Nearby the Spring Sculpture, on Gwanghwamun Plaza, stands an altogether more celebrated artwork. This is the towering Yi Sun-sin statue, erected in honour of South Korea’s famed admiral and military general. Guiding Korea to victory in the epic Battle of Noryang in 1598 (and losing his life in the process), Yi Sun-sin is one of the country’s most revered national heroes.
“The battle is at its height. Beat my war drums. Do not announce my death”.
– Yi Sun-sin.
Unveiled in 1968, the bronze, seventeen meter structure was, at that time, the tallest standing statue in Asia. Koreans come from all over the country to pay their respects. Indeed, I witnessed a family proudly posing in front of it that afternoon.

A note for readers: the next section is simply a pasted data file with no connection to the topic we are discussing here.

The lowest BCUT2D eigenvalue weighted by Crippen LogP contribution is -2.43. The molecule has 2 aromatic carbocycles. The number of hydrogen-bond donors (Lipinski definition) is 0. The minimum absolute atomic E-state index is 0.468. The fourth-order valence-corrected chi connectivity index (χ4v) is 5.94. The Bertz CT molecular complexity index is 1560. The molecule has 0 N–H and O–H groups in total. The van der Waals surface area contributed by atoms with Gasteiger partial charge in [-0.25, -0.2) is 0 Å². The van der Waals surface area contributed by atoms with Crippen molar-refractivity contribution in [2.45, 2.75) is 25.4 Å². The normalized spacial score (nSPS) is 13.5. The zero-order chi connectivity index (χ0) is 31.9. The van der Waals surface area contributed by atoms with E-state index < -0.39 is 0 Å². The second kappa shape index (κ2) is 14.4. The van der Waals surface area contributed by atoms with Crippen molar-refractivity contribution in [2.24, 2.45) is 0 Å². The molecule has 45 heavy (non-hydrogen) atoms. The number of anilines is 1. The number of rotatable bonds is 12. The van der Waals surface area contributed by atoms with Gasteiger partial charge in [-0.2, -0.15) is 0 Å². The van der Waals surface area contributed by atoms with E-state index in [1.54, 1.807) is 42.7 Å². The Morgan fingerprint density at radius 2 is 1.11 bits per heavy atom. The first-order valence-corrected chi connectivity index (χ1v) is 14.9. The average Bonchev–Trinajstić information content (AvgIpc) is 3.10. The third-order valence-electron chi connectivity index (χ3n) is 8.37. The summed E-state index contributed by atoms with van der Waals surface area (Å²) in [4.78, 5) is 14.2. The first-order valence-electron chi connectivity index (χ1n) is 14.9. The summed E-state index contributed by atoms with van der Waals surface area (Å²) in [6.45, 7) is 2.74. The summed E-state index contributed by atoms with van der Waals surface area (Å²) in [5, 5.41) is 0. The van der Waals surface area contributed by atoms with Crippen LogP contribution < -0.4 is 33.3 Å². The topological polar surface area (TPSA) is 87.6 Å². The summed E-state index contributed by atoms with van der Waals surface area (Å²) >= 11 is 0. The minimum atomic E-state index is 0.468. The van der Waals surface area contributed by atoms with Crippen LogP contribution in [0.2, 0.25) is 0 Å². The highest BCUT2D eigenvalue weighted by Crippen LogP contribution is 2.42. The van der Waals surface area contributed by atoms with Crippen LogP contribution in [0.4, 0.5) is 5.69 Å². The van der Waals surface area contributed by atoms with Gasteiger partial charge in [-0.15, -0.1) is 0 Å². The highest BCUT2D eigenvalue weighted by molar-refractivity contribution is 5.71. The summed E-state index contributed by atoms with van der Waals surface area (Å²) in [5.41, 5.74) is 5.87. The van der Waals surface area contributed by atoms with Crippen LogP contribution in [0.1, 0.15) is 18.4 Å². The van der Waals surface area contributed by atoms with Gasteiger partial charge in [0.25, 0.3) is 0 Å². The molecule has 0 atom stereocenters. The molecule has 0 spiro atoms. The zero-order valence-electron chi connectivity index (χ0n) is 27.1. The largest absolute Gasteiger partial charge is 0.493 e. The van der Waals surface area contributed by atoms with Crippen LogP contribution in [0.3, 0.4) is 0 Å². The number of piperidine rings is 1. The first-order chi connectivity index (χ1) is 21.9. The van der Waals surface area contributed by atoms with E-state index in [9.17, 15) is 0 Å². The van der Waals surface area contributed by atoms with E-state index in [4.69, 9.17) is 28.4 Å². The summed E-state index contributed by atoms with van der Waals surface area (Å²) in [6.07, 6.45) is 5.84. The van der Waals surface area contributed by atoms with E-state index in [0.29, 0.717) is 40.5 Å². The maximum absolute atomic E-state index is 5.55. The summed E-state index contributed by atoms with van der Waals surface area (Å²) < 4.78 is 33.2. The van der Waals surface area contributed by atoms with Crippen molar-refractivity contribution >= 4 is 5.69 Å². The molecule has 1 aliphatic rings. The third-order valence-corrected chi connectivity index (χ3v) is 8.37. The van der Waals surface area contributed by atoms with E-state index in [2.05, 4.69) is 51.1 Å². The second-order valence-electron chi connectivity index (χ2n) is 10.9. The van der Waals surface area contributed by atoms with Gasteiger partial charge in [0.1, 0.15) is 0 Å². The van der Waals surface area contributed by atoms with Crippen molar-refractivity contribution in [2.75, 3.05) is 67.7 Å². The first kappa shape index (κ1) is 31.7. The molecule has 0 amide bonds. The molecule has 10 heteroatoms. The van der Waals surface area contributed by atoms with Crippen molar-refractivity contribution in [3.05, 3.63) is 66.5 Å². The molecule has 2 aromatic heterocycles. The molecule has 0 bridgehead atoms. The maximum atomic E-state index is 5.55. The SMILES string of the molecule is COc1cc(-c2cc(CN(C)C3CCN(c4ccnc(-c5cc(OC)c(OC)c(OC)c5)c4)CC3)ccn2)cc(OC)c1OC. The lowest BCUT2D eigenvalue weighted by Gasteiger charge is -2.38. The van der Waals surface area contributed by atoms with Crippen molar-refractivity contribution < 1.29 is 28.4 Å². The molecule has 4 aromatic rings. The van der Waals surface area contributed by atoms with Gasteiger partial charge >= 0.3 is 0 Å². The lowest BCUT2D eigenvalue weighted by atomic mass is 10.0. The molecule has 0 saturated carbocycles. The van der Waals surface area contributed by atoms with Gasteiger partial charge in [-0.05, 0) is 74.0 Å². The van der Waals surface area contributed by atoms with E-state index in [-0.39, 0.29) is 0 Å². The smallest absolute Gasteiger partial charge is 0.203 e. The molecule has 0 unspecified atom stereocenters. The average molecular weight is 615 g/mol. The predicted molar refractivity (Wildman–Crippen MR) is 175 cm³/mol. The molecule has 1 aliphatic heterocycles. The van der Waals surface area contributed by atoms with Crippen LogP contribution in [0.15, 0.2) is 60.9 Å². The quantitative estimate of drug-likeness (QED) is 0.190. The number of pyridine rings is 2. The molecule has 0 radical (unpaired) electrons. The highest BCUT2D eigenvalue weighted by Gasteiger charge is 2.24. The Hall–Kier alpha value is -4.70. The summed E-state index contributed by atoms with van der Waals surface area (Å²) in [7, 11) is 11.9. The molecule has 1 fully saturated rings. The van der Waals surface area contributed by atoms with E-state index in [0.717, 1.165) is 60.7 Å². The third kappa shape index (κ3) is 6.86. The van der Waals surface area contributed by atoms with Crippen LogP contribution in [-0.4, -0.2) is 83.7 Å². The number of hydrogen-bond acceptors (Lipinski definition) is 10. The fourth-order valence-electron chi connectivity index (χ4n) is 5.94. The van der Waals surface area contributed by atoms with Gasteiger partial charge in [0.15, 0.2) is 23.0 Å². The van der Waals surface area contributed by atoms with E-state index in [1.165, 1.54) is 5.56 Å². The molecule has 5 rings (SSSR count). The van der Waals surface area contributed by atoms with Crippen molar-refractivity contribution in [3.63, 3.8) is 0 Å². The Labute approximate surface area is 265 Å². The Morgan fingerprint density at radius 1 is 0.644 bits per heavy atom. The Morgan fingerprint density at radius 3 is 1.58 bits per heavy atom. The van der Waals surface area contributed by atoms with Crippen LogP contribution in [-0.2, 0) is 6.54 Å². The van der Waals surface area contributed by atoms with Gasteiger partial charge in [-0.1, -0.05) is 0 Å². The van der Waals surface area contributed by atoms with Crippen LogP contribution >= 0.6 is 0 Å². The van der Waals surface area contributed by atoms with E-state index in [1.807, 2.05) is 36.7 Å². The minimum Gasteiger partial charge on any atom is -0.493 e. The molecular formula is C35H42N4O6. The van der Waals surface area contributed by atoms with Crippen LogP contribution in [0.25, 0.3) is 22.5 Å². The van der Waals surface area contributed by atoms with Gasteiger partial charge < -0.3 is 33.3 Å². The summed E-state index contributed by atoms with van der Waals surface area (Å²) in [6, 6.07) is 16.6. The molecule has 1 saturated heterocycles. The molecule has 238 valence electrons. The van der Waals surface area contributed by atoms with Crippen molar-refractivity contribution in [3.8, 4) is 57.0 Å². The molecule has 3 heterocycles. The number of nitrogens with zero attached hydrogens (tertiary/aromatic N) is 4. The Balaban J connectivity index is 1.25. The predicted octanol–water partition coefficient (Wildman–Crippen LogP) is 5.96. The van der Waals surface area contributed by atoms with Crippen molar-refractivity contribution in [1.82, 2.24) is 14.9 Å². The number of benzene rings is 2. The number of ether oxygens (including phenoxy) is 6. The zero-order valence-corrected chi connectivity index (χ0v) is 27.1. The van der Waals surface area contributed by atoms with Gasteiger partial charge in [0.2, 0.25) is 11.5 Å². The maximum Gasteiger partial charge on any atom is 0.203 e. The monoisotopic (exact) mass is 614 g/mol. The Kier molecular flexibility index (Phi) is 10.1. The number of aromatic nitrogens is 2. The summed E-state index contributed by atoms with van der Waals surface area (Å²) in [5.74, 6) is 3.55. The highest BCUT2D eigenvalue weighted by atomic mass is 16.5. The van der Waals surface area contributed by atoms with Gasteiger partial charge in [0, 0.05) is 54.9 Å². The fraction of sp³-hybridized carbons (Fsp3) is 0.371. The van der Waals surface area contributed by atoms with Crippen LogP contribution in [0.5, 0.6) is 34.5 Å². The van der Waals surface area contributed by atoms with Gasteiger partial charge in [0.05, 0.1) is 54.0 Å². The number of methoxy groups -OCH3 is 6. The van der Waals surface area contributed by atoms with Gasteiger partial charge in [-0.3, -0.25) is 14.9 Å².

Those interested in learning more about the country’s military history can head to the War Memorial of Korea. This huge museum and exhibition of military vehicles and weapons opened in 1994 on the former site of The Korean Army Headquarters.
I had the run of the place that afternoon as I sauntered around the outdoor exhibition checking out tanks, missiles and anti aircraft guns. Inside, there are ancient Joseon Dynasty war drums, bloody army uniforms from The Korean War and a giant turtle ship replica.
Cool Spots Around Seoul.
After a barrage of war imagery, I was certainly in need of something to lighten the mood. In that respect, Toto’s Nostalgia Museum was the perfect antidote. This delightful exhibition and gift shop displays over thirty thousand retro toys, magazines, electronics and general rarities from the 1960s, 70s, 80s and 90s.
Moreover, the museum stands as a tribute to Korean pop culture. Anime lovers will find plenty to love too, while superhero nerds can unearth rare comics and perfectly preserved He-Man action figures in their original boxes. I used to have one of those!